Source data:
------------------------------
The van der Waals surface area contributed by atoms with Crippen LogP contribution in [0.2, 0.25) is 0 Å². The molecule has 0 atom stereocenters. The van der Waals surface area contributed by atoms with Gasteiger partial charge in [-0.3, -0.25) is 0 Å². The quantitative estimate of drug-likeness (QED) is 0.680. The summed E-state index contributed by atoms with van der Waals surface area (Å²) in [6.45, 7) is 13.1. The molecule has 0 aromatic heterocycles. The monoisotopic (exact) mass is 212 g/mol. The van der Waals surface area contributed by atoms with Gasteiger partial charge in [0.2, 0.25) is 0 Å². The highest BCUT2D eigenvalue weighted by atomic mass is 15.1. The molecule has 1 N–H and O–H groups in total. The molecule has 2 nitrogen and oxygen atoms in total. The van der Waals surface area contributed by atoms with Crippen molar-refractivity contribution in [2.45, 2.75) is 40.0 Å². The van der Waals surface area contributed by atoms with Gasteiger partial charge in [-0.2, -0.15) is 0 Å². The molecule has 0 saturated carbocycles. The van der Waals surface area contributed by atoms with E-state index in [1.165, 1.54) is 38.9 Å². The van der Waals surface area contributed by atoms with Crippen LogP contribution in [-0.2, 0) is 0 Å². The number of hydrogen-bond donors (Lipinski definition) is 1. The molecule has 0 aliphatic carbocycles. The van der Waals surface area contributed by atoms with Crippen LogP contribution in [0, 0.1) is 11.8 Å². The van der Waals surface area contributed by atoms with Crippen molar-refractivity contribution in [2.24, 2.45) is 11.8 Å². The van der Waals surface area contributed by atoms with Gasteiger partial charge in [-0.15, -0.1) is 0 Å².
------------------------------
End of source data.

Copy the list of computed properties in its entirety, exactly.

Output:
The van der Waals surface area contributed by atoms with Crippen LogP contribution in [0.2, 0.25) is 0 Å². The molecule has 0 atom stereocenters. The van der Waals surface area contributed by atoms with Gasteiger partial charge in [-0.3, -0.25) is 0 Å². The quantitative estimate of drug-likeness (QED) is 0.680. The summed E-state index contributed by atoms with van der Waals surface area (Å²) in [6.45, 7) is 13.1. The molecule has 0 aromatic heterocycles. The monoisotopic (exact) mass is 212 g/mol. The van der Waals surface area contributed by atoms with Gasteiger partial charge in [0.2, 0.25) is 0 Å². The highest BCUT2D eigenvalue weighted by atomic mass is 15.1. The molecule has 1 N–H and O–H groups in total. The molecule has 2 nitrogen and oxygen atoms in total. The van der Waals surface area contributed by atoms with Crippen molar-refractivity contribution in [2.45, 2.75) is 40.0 Å². The van der Waals surface area contributed by atoms with Gasteiger partial charge in [-0.2, -0.15) is 0 Å². The molecule has 0 saturated carbocycles. The van der Waals surface area contributed by atoms with E-state index in [1.165, 1.54) is 38.9 Å². The van der Waals surface area contributed by atoms with Crippen LogP contribution in [-0.2, 0) is 0 Å². The number of hydrogen-bond donors (Lipinski definition) is 1. The molecule has 0 aliphatic carbocycles. The van der Waals surface area contributed by atoms with Crippen LogP contribution in [0, 0.1) is 11.8 Å². The van der Waals surface area contributed by atoms with Crippen molar-refractivity contribution in [2.24, 2.45) is 11.8 Å². The van der Waals surface area contributed by atoms with Gasteiger partial charge in [-0.15, -0.1) is 0 Å².